Tuesday, March 29, 2011

Comic-Book Canadiana: Clark McDougall at the McIntosh Gallery

One show I'd like to see if I can get to London (Ontario) this spring is Clark McDougall's Destination Places at the McIntosh Gallery. I'd like to see this show for a few reasons:

(1) In the painting above, I love how the grotty sidewalk contrasted with the pinball palace sign is very pop but very palpable
(2) I like paintings of mid-sized Canadian cities, in part because there are so few of them and in part because I grew up in them
(3) I also like what spins into a comic-book approach in some of the McDougall works I see online--thick black outlines, bright colour, pulp feel
(4) I know nothing about the guy--another one of those classic instances of "if only there was more contemporary Canadian art history resources out there"

Here's some more information about the artist and the show, from the McIntosh Gallery website:

With his signature style of vibrant colours outlined in black enamel, Clark McDougall (1921-1980) was equally comfortable painting urban and rural subjects to describe the effect of light in everyday life.

After years of painting in relative obscurity in St. Thomas, Ontario, McDougall garnered national acclaim in the late sixties and seventies when regionalism preoccupied much of Canadian culture.

Admired by London artist Greg Curnoe and curators Pierre Th├ęberge and Alvin Balkind, McDougall increasingly attained critical and commercial success. Mira Godard Gallery represented him.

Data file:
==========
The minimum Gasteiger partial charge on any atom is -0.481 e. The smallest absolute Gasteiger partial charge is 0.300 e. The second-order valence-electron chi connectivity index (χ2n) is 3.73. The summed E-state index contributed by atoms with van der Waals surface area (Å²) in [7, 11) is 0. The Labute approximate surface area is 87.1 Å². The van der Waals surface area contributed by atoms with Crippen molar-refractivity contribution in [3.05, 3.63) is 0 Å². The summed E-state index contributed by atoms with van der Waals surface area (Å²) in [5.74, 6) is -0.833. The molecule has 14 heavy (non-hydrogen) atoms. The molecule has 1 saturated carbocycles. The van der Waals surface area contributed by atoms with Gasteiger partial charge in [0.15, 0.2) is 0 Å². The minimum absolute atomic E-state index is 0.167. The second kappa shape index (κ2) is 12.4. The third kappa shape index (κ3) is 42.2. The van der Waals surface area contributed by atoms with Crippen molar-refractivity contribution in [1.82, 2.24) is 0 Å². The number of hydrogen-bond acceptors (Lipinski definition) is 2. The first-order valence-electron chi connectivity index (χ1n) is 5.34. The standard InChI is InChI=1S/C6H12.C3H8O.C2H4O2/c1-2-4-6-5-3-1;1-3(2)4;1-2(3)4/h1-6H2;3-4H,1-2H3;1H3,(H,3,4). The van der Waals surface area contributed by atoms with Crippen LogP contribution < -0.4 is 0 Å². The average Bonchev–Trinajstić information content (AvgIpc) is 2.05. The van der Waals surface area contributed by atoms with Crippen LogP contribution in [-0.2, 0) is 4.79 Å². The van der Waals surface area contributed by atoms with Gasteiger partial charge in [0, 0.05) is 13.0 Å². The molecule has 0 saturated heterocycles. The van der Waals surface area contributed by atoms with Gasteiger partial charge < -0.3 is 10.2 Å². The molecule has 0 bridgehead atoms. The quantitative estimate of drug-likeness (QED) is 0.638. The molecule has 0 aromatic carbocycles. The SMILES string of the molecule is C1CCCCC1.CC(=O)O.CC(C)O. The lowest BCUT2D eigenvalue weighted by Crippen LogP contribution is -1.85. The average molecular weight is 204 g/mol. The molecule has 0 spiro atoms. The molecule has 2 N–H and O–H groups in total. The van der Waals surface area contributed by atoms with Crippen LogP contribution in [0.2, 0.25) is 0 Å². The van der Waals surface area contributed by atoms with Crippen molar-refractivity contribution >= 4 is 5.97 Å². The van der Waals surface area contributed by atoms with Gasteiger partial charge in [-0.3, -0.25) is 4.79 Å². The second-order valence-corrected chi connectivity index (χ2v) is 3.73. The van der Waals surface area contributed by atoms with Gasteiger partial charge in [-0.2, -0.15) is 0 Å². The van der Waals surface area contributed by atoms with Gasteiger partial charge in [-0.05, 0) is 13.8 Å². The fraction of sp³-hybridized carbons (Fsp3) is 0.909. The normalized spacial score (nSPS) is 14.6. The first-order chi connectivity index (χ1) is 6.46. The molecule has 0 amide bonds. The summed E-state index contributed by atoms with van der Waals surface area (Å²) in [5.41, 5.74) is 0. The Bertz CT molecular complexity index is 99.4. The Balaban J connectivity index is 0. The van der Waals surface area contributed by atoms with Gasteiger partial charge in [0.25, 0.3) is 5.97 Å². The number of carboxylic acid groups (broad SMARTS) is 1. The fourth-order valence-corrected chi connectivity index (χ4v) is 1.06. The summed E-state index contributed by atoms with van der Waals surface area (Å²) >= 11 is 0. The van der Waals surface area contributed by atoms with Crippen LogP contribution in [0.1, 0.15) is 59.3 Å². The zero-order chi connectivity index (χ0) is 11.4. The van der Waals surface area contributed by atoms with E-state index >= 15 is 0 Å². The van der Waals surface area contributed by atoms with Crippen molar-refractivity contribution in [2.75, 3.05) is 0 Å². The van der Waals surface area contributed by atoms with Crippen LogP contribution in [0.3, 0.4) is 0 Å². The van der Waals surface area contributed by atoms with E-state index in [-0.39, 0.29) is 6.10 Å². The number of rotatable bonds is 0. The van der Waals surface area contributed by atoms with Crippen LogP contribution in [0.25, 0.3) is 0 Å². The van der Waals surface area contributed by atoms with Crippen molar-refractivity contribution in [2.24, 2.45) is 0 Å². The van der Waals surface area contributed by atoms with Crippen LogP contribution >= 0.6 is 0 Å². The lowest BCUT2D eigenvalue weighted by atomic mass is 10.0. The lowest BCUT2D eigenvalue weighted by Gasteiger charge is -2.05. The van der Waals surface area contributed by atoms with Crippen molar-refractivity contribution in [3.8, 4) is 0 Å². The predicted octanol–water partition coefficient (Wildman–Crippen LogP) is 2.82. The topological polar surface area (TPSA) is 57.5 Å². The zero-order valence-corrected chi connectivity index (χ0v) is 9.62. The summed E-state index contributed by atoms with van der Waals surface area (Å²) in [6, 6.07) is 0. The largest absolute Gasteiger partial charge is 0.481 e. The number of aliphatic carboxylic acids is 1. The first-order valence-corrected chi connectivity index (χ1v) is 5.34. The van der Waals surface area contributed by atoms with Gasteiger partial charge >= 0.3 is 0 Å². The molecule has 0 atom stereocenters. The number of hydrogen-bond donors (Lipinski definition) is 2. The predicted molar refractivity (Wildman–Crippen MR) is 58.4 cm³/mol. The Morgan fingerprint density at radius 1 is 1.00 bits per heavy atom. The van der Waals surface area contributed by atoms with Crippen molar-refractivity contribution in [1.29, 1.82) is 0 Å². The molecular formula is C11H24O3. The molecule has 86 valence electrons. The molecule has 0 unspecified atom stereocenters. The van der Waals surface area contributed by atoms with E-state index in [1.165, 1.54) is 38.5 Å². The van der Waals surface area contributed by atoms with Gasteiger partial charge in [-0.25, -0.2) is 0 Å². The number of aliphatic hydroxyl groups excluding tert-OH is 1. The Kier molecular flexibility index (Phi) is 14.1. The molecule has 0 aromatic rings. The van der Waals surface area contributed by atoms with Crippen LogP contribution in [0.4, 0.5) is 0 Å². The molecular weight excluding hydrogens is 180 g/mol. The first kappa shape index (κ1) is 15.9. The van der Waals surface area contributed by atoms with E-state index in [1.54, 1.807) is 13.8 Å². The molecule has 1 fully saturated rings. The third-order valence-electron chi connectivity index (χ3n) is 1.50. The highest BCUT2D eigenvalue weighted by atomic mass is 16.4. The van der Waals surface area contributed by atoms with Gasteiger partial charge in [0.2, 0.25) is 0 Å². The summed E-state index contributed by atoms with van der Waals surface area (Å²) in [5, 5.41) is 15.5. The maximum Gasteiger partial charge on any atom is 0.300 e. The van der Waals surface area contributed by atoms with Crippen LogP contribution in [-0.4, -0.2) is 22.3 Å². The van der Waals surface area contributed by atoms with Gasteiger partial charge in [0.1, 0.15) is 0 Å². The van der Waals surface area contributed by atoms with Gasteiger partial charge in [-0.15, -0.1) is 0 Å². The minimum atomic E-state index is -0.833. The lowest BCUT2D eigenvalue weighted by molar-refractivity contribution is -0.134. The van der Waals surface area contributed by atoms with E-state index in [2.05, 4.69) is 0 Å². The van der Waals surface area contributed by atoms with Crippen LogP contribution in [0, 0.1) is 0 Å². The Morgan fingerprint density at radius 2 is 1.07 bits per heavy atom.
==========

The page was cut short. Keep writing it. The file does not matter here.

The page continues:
The Vancouver Art Gallery mounted a retrospective exhibition in 1977. Another, organized by the London Regional Art Gallery in 1987, toured nationally. Avid collectors included Canada Council Art Bank, Art Gallery of Ontario, Art Gallery of Hamilton and, surprisingly, Henry Luce III, publisher of Time and Life magazines.

Curated by Anna Hudson and Catherine Elliot Shaw, Fugitive Light has been organized by McIntosh Gallery, which recently acquired a major collection of the artist's drawings, photographs and archival materials. A forthcoming publication will situate McDougall's oeuvre in relation to the history of Canadian art while examining the psychogeography of his regional subject matter.

The show is up to May 14. More details (like about McDougall being self taught) are at Michael Gibson Gallery and at the London Free Press.

(Detail of Clark McDougall's Pinball Palace 1978 via the McIntosh Gallery)

No comments: